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Diamond Drill Opens Clogged Arteries

March 4, 1991

ATLANTA (AP) _ A tiny diamond cutting tool spinning at 200,000 times per minute successfully tunnelled through deposits clogging arteries in 95 percent of 315 patients tested, scientists reported Monday.

″It has been an exceedingly useful device to treat blood vessels in a different way,″ said Dr. Maurice Buchbinder, a cardiologist at the University of California, San Diego.

Side effects were minimal, Buchbinder said in a report at the annual meeting of the American College of Cardiology. About 6 percent of the patients suffered heart attacks after the procedure, but most of those attacks were not the most severe type, he said.

There were no deaths and about two-thirds of the patients’ arteries remained open six months after the procedure, he said.

Dr. William Untereker of the Philadelphia Heart Institute, an authority on the use of lasers to open blocked arteries, said it is too soon to know how the diamond-tipped device will compare with lasers or other devices intended to scour the inside of arteries.

″A lot of this is theoretical,″ he said. ″We think with the laser we’re getting a clean cut. I would predict it would be a year or two before this is sorted out,″ he said.

He reported a 96 percent success rate using a laser to open re-clogged blood vessels in patients who had previously undergone bypass surgery.

Buchbinder’s device, called a Rotablator, is manufactured by Heart Technology Inc. of Bellevue, Wash. It was developed by David Auth, the company’s chairman.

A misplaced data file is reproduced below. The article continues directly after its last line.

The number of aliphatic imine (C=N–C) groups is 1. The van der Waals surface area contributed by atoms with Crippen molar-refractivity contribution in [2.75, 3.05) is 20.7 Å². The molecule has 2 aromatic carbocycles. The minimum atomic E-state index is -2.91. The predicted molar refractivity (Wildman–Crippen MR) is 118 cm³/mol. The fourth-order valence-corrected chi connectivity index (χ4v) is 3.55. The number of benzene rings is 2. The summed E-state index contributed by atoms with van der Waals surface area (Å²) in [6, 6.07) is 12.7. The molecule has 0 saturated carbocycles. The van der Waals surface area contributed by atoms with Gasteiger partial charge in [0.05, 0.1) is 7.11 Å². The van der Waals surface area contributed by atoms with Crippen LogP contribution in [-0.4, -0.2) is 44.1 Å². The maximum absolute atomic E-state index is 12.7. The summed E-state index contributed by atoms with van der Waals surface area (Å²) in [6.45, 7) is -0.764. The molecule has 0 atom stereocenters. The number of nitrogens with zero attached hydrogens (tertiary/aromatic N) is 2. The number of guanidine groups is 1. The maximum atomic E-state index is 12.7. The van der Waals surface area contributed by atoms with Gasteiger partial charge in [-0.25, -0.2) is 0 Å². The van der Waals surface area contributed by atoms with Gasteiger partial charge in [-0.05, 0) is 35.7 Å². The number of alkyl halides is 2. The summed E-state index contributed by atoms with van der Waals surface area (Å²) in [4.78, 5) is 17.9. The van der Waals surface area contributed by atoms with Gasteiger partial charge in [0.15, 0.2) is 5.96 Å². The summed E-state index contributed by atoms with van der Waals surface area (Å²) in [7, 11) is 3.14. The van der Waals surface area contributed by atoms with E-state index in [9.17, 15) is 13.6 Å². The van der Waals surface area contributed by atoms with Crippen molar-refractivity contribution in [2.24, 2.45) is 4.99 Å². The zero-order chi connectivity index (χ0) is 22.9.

The Rotablator is powered by compressed air that runs a turbine outside the body, turning a flexible shaft threaded through the artery. The egg-shaped tip, covered with thousands of microscopic diamond chips, cuts hard materials such as the tough plaques that clog arteries but does not cut flexible tissue, such as the artery walls, Buchbinder said.

″It’s very similar to the way a razor spares your skin while cutting the stubbles with the rotation,″ he said.

Dr. Michel Bertrand of the University of Lille, who is collaborating ith Buchbinder on studies of the device, reported that unclogged arteries closed abruptly in 4.5 percent of the patients treated. But in all cases the arteries were reopened, usually with an inflatable balloon threaded into the artery, he said.

Bertrand and Buchbinder are compiling data on patients being tested at 15 research hospitals in the United States and Europe, Buchbinder said.

In about one-third of the patients, an inflatable balloon was used to further open arteries after the diamond tip cut away most of the blockage, Buchbinder said.

The cutting tool will not replace the balloon, which is used routinely to open clogged arteries, he said.

But, ″for lesions that are higher risk with the balloon, this may have particular advantages,″ he said.

Unlike the balloon, the Rotablator does not put stress on the artery walls, he said.

And when a balloon is used after the Rotablator, doctors can use much less pressure to squeeze remaining plaque against the sides of the artery, because the Rotablator has softened the plaque, Buchbinder said.

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